“The false case against our colleague Salah Uddin Shoaib Choudhury must be dropped immediately and unconditionally,” CPJ Executive Director Ann Cooper said. “After spending 17 months in prison for a crime he did not commit, it is time for Choudhury to be free from these harsh charges and for him to be allowed to work again as a journalist.”
The charges against Choudhury stem from his attempt to travel to Israel in November 2003 to speak at a conference hosted by the Hebrew Writers Association. Bangladesh has no formal relations with Israel, and travel to Israel is illegal for Bangladeshi citizens. He was initially charged with passport violations, which were later dropped, and was then formally charged with sedition in February 2004. As evidence for the sedition charges brought against Choudhury three months after his arrest, an airport security officer cited articles written by the journalist about the rise of fundamentalism in Bangladesh.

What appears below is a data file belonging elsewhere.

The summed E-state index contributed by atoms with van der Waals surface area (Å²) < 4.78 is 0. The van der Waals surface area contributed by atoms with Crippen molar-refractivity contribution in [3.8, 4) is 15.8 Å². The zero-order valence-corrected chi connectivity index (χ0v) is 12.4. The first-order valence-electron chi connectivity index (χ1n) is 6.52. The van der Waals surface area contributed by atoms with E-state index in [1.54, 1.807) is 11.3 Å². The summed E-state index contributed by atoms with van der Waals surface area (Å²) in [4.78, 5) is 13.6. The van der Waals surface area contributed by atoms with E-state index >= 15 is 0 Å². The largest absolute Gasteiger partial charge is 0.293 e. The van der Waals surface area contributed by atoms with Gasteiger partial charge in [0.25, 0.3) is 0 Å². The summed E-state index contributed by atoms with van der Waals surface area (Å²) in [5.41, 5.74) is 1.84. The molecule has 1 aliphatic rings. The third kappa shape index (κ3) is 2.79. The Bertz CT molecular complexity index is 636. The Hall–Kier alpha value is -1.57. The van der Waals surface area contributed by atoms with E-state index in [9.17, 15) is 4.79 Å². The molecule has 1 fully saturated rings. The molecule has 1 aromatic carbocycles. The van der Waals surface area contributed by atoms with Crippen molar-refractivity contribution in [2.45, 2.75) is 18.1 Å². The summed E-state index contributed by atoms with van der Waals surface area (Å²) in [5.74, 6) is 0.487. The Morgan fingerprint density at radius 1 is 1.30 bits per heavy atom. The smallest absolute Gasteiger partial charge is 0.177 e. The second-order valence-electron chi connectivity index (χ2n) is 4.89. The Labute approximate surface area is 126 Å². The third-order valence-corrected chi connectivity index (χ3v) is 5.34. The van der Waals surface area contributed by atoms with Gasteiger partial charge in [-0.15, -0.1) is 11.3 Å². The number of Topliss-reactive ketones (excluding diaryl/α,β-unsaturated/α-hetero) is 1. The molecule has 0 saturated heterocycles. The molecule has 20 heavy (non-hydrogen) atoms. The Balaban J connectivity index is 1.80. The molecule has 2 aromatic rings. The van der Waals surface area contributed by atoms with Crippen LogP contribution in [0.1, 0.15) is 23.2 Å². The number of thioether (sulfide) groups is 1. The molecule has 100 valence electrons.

According to CPJ research, Bangladesh is one of the most violent countries for the press in Asia. Journalists are frequently threatened, attacked, and even murdered in retaliation for their reporting; three journalists were killed there last year.